Similarly, the jack-o’-lantern’s origins are unknown. Hollowing out a gourd or some other vegetable, carving a face, and putting a lamp inside of it is something that no doubt has occurred quite independently to tens of thousands of ordinary people in hundreds of cultures worldwide over the centuries. Since people lit their homes with candles, decorating the candles and the candle-holders was a routine part of life designed to make the home pretty or interesting. Potatoes, turnips, beets, and any number of other items were used.

Wynn Parks writes of an incident he observed: "An English friend had managed to remove the skin of a tangerine in two intact halves. After carving eyes and nose in one hemisphere and a mouth in the other, he poured cooking oil over the pith sticking up in the lower half and lit the readymade wick. With its upper half on, the tangerine skin formed a miniature jack-o’-lantern. But my friend seemed puzzled that I should call it by that name. `What would I call it? Why a "tangerine head," I suppose.’" (Parks, "The Head of the Dead," The World & I, November 1994, p. 270.)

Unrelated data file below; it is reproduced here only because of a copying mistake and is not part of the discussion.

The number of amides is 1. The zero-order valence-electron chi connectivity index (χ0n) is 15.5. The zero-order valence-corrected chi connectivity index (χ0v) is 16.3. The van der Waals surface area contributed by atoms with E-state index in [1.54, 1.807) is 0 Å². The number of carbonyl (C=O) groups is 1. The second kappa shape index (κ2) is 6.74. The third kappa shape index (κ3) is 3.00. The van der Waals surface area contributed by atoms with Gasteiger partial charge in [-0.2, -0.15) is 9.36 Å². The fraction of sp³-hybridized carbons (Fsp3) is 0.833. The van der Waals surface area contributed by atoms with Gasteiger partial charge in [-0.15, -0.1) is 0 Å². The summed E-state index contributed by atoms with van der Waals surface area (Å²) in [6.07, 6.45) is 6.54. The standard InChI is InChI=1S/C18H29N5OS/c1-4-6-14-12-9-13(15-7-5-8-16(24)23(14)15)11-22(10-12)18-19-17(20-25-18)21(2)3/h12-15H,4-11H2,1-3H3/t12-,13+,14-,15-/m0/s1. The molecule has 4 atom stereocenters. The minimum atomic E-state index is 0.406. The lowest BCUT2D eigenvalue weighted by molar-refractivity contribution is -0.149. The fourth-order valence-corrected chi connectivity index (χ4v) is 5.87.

In the New World, people soon learned that pumpkins were admirably suited for this purpose. The jack-o’-lantern is nothing but a decoration; and the leftover pumpkin can be scraped again, roasted, and turned into pies and muffins.

In some cultures, what we call a jack-o’-lantern represented the face of a dead person, whose soul continued to have a presence in the fruit or vegetable used. But this has no particular relevance to Halloween customs. Did your mother tell you, while she carved the pumpkin, that this represented the head of a dead person and with his soul trapped inside? Of course not. Symbols and decorations, like words, mean different things in different cultures, in different languages, and in different periods of history. The only relevant question is what does it mean now, and nowadays it is only a decoration.

And even if some earlier generations did associate the jack-o’-lantern with a soul in a head, so what? They did not take it seriously. It was just part of the joking mockery of heathendom by Christian people.

This is a good place to note that many articles in books, magazines, and encyclopedias are written by secular humanists or even the pop-pagans of the so-called "New Age" movement. (An example is the article by Wynn Parks cited above.) These people actively suppress the Christian associations of historic customs, and try to magnify the pagan associations. They do this to try and make paganism acceptable and to downplay Christianity. Thus, Halloween, Christmas, Easter, etc., are said to have pagan origins. Not true.